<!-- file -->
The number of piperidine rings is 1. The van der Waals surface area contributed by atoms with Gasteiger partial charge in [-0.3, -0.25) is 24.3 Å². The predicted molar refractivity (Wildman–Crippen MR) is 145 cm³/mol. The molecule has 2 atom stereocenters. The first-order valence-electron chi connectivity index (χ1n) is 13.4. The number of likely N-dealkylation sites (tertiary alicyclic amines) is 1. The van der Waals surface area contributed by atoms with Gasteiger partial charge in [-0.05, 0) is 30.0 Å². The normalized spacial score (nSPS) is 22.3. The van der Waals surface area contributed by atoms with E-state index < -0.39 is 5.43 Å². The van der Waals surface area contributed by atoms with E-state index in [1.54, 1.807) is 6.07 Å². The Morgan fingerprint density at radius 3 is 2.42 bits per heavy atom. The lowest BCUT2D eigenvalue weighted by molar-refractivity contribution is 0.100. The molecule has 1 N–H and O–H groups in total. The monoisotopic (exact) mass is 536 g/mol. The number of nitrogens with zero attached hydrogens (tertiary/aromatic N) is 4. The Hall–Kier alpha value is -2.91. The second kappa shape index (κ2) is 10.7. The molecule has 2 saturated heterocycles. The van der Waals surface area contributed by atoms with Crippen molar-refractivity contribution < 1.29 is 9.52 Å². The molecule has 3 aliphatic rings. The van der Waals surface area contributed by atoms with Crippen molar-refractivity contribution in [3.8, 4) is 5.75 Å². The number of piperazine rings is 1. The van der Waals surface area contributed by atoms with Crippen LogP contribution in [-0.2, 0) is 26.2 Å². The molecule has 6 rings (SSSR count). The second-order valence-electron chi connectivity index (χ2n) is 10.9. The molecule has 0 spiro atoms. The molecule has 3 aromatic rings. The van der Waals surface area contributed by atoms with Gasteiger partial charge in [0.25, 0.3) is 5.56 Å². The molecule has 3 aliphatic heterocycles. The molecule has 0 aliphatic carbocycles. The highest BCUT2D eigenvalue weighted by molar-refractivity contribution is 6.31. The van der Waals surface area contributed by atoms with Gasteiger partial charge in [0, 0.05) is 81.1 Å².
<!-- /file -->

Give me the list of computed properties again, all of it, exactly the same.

The number of piperidine rings is 1. The van der Waals surface area contributed by atoms with Gasteiger partial charge in [-0.3, -0.25) is 24.3 Å². The predicted molar refractivity (Wildman–Crippen MR) is 145 cm³/mol. The molecule has 2 atom stereocenters. The first-order valence-electron chi connectivity index (χ1n) is 13.4. The number of likely N-dealkylation sites (tertiary alicyclic amines) is 1. The van der Waals surface area contributed by atoms with Gasteiger partial charge in [-0.05, 0) is 30.0 Å². The normalized spacial score (nSPS) is 22.3. The van der Waals surface area contributed by atoms with E-state index < -0.39 is 5.43 Å². The van der Waals surface area contributed by atoms with E-state index in [1.54, 1.807) is 6.07 Å². The Morgan fingerprint density at radius 3 is 2.42 bits per heavy atom. The lowest BCUT2D eigenvalue weighted by molar-refractivity contribution is 0.100. The molecule has 1 N–H and O–H groups in total. The monoisotopic (exact) mass is 536 g/mol. The number of nitrogens with zero attached hydrogens (tertiary/aromatic N) is 4. The Hall–Kier alpha value is -2.91. The second kappa shape index (κ2) is 10.7. The molecule has 2 saturated heterocycles. The van der Waals surface area contributed by atoms with Crippen molar-refractivity contribution < 1.29 is 9.52 Å². The molecule has 3 aliphatic rings. The van der Waals surface area contributed by atoms with Crippen molar-refractivity contribution in [3.8, 4) is 5.75 Å². The number of piperazine rings is 1. The van der Waals surface area contributed by atoms with Crippen LogP contribution in [-0.2, 0) is 26.2 Å². The molecule has 6 rings (SSSR count). The second-order valence-electron chi connectivity index (χ2n) is 10.9. The molecule has 0 spiro atoms. The molecule has 3 aromatic rings. The van der Waals surface area contributed by atoms with Gasteiger partial charge in [0.25, 0.3) is 5.56 Å². The molecule has 3 aliphatic heterocycles. The molecule has 0 aliphatic carbocycles. The highest BCUT2D eigenvalue weighted by molar-refractivity contribution is 6.31. The van der Waals surface area contributed by atoms with Gasteiger partial charge in [0, 0.05) is 81.1 Å².